SOMERSWORTH – City Council faces a decision Monday night on how to finance the rising cost of building the new fire hall.
The station is slated to replace the existing and obsolete 8,100 square foot fire hall, built in 1976, at 195 Maple Street.
The city originally authorized a $ 7.7 million bond to fund the fire station, but city officials now say the cost has since risen to $ 9 million. The city council must assess whether and how the project should unfold. It boils down to this: Should the project be delayed with any hopesconstruction costs are going down, or does the city have to find a way to finance them now?
This is not the first time that city officials have worried about the cost. In March, the fire hall construction committee sought to make cuts of nearly $ 500,000 to reduce the cost of the design by removing the formation tower and using more cost effective materials, lowering the cost of the project. at $ 6,490,977, according to city documents. Fourth month later, that estimation and realizing the cost savings is no longer part of the conversation.
Making up the difference of $ 1.3 million
In a special meeting on July 12, Councilor David Witham said rising construction costs have pushed up the price of a new station.
The city hopes to make up the $ 1.3 million difference with a combination of federal grants and municipal funds rather than adding the full amount to the amount of money it had planned to back up.
If city council used $ 240,000 of the fund balance for this project, $ 600,000 in American Rescue Plan Act (ARPA) funds (for the costs of the ventilation system in the new station), the city could increase l ‘$ 460,000 surety authorization for a total surety authorization of $ 8.1 million.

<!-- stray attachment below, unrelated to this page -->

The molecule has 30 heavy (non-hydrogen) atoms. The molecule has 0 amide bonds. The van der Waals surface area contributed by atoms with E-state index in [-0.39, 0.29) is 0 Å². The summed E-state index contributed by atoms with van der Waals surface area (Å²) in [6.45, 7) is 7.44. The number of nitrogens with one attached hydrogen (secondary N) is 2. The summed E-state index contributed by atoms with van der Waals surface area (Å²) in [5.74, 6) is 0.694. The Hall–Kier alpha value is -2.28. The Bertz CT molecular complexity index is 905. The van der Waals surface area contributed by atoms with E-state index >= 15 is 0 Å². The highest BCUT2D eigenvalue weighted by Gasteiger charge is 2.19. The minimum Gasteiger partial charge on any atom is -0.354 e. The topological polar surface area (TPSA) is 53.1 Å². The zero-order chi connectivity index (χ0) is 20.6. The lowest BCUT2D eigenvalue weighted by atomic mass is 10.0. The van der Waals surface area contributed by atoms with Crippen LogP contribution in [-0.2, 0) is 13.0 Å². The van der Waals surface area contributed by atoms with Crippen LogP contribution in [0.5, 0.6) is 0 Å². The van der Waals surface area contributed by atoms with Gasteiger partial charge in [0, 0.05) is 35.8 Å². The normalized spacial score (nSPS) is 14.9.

“Without COVID-19 we wouldn’t see these cost overruns, but without COVID-19 we wouldn’t have these ARPA funds available,” Witham said at the meeting.
If the city increased the bond and added five years to pay it off, going from a 25-year bond to a 30-year repayment schedule, Mayor Dana Hilliard said he would reduce the estimated increase in the tax rate to 26 cents per $ 1,000 of property value from the original estimate of 27 cents.
The mayor says the project must come true
“Despite some people predicting costs could come down, construction experts made it clear to us that the price we were looking for before the pandemic was not coming back,” Hilliard said. “The project is long overdue and we must move forward. We cannot delay any longer.”
During the special meeting, Councilor Marty Pepin noted that “kicking this problem out” could be more costly than fixing it now. While Councilor Kenneth Vincent has argued for postponing the future, adding the five-year bond may lower the tax rate slightly, but it adds $ 2 million in interest.
“If we delay this project, we risk missing an opportunity to lessen the blow to taxpayers,” Hilliard said.
A public forum at the Monday evening council meeting will be held to allow residents to have their say on how the project should move forward.
“Our job as city councilors is to be good stewards of our resources and do the right thing for our constituents,” said City Councilor Crystal Paradis. “I hope residents will contact us directly or come and speak at the public hearing on Monday evening, so that we can hear them before we vote.”